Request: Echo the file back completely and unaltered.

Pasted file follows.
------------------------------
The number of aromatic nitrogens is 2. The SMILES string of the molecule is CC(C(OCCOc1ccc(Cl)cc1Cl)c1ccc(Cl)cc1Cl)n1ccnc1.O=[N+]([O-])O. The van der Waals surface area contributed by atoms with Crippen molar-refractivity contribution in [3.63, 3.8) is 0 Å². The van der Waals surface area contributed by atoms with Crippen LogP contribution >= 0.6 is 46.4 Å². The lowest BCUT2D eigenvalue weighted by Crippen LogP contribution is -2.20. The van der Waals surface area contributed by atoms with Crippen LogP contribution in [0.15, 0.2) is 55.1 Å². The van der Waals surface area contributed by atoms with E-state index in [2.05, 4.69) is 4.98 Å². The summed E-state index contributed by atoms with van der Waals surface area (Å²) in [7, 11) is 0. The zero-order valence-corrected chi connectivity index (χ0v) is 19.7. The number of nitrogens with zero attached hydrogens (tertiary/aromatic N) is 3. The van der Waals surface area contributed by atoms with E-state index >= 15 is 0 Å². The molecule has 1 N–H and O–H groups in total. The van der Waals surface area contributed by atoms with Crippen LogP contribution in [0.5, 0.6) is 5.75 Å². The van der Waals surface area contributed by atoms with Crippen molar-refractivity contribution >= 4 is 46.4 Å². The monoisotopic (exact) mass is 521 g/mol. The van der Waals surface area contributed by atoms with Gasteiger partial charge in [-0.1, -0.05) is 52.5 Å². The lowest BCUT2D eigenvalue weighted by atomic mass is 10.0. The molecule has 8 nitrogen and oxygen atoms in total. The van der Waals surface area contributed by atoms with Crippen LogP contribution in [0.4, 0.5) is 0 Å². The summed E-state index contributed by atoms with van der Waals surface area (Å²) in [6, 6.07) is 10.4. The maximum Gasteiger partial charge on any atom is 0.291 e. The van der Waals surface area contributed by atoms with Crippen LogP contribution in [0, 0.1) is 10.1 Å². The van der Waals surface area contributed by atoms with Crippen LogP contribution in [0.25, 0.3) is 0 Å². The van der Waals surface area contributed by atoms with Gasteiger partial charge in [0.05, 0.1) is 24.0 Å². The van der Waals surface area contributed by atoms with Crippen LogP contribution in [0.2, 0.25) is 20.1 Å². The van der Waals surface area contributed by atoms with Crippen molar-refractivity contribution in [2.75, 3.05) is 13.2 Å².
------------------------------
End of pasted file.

The number of aromatic nitrogens is 2. The SMILES string of the molecule is CC(C(OCCOc1ccc(Cl)cc1Cl)c1ccc(Cl)cc1Cl)n1ccnc1.O=[N+]([O-])O. The van der Waals surface area contributed by atoms with Crippen molar-refractivity contribution in [3.63, 3.8) is 0 Å². The van der Waals surface area contributed by atoms with Crippen LogP contribution >= 0.6 is 46.4 Å². The lowest BCUT2D eigenvalue weighted by Crippen LogP contribution is -2.20. The van der Waals surface area contributed by atoms with Crippen LogP contribution in [0.15, 0.2) is 55.1 Å². The van der Waals surface area contributed by atoms with E-state index in [2.05, 4.69) is 4.98 Å². The summed E-state index contributed by atoms with van der Waals surface area (Å²) in [7, 11) is 0. The zero-order valence-corrected chi connectivity index (χ0v) is 19.7. The number of nitrogens with zero attached hydrogens (tertiary/aromatic N) is 3. The van der Waals surface area contributed by atoms with E-state index >= 15 is 0 Å². The molecule has 1 N–H and O–H groups in total. The van der Waals surface area contributed by atoms with Crippen LogP contribution in [0.5, 0.6) is 5.75 Å². The van der Waals surface area contributed by atoms with Crippen molar-refractivity contribution >= 4 is 46.4 Å². The monoisotopic (exact) mass is 521 g/mol. The van der Waals surface area contributed by atoms with Gasteiger partial charge in [-0.1, -0.05) is 52.5 Å². The lowest BCUT2D eigenvalue weighted by atomic mass is 10.0. The molecule has 8 nitrogen and oxygen atoms in total. The van der Waals surface area contributed by atoms with Crippen LogP contribution in [0.4, 0.5) is 0 Å². The summed E-state index contributed by atoms with van der Waals surface area (Å²) in [6, 6.07) is 10.4. The maximum Gasteiger partial charge on any atom is 0.291 e. The van der Waals surface area contributed by atoms with Crippen LogP contribution in [0, 0.1) is 10.1 Å². The van der Waals surface area contributed by atoms with Crippen LogP contribution in [0.25, 0.3) is 0 Å². The van der Waals surface area contributed by atoms with Gasteiger partial charge in [0.05, 0.1) is 24.0 Å². The van der Waals surface area contributed by atoms with Crippen LogP contribution in [0.2, 0.25) is 20.1 Å². The van der Waals surface area contributed by atoms with Crippen molar-refractivity contribution in [2.75, 3.05) is 13.2 Å².